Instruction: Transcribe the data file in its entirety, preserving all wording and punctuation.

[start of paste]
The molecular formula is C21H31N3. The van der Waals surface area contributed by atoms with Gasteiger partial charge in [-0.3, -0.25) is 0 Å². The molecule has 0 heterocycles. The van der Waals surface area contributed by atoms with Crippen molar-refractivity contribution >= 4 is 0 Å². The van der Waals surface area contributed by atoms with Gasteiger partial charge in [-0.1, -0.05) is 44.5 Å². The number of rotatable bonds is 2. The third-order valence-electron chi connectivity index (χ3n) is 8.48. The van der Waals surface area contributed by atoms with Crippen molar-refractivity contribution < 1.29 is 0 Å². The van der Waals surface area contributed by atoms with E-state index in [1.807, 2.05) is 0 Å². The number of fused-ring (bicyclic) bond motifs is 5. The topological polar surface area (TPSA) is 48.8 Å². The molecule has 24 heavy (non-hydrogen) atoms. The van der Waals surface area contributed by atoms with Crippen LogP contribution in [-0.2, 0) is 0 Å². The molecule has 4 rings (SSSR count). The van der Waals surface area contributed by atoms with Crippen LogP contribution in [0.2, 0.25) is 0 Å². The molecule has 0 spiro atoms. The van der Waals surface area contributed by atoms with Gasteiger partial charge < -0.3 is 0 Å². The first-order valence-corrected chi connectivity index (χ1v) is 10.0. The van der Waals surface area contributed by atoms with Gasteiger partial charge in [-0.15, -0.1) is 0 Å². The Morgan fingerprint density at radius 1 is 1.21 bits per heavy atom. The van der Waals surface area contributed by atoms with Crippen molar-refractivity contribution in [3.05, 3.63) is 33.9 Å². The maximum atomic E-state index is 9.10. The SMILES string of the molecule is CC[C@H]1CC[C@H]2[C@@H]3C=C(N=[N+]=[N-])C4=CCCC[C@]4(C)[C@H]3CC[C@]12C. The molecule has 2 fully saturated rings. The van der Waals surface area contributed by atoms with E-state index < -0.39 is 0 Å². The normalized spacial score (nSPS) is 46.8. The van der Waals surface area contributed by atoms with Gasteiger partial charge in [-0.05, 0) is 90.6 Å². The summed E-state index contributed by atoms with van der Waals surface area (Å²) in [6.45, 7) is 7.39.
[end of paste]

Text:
The molecular formula is C21H31N3. The van der Waals surface area contributed by atoms with Gasteiger partial charge in [-0.3, -0.25) is 0 Å². The molecule has 0 heterocycles. The van der Waals surface area contributed by atoms with Crippen molar-refractivity contribution >= 4 is 0 Å². The van der Waals surface area contributed by atoms with Gasteiger partial charge in [-0.1, -0.05) is 44.5 Å². The number of rotatable bonds is 2. The third-order valence-electron chi connectivity index (χ3n) is 8.48. The van der Waals surface area contributed by atoms with Crippen molar-refractivity contribution < 1.29 is 0 Å². The van der Waals surface area contributed by atoms with E-state index in [1.807, 2.05) is 0 Å². The number of fused-ring (bicyclic) bond motifs is 5. The topological polar surface area (TPSA) is 48.8 Å². The molecule has 24 heavy (non-hydrogen) atoms. The van der Waals surface area contributed by atoms with Crippen LogP contribution in [-0.2, 0) is 0 Å². The molecule has 4 rings (SSSR count). The van der Waals surface area contributed by atoms with Crippen LogP contribution in [0.2, 0.25) is 0 Å². The molecule has 0 spiro atoms. The van der Waals surface area contributed by atoms with Gasteiger partial charge < -0.3 is 0 Å². The first-order valence-corrected chi connectivity index (χ1v) is 10.0. The van der Waals surface area contributed by atoms with Gasteiger partial charge in [-0.15, -0.1) is 0 Å². The Morgan fingerprint density at radius 1 is 1.21 bits per heavy atom. The van der Waals surface area contributed by atoms with Crippen molar-refractivity contribution in [3.05, 3.63) is 33.9 Å². The maximum atomic E-state index is 9.10. The SMILES string of the molecule is CC[C@H]1CC[C@H]2[C@@H]3C=C(N=[N+]=[N-])C4=CCCC[C@]4(C)[C@H]3CC[C@]12C. The molecule has 2 fully saturated rings. The van der Waals surface area contributed by atoms with E-state index < -0.39 is 0 Å². The normalized spacial score (nSPS) is 46.8. The van der Waals surface area contributed by atoms with Gasteiger partial charge in [-0.05, 0) is 90.6 Å². The summed E-state index contributed by atoms with van der Waals surface area (Å²) in [6.45, 7) is 7.39.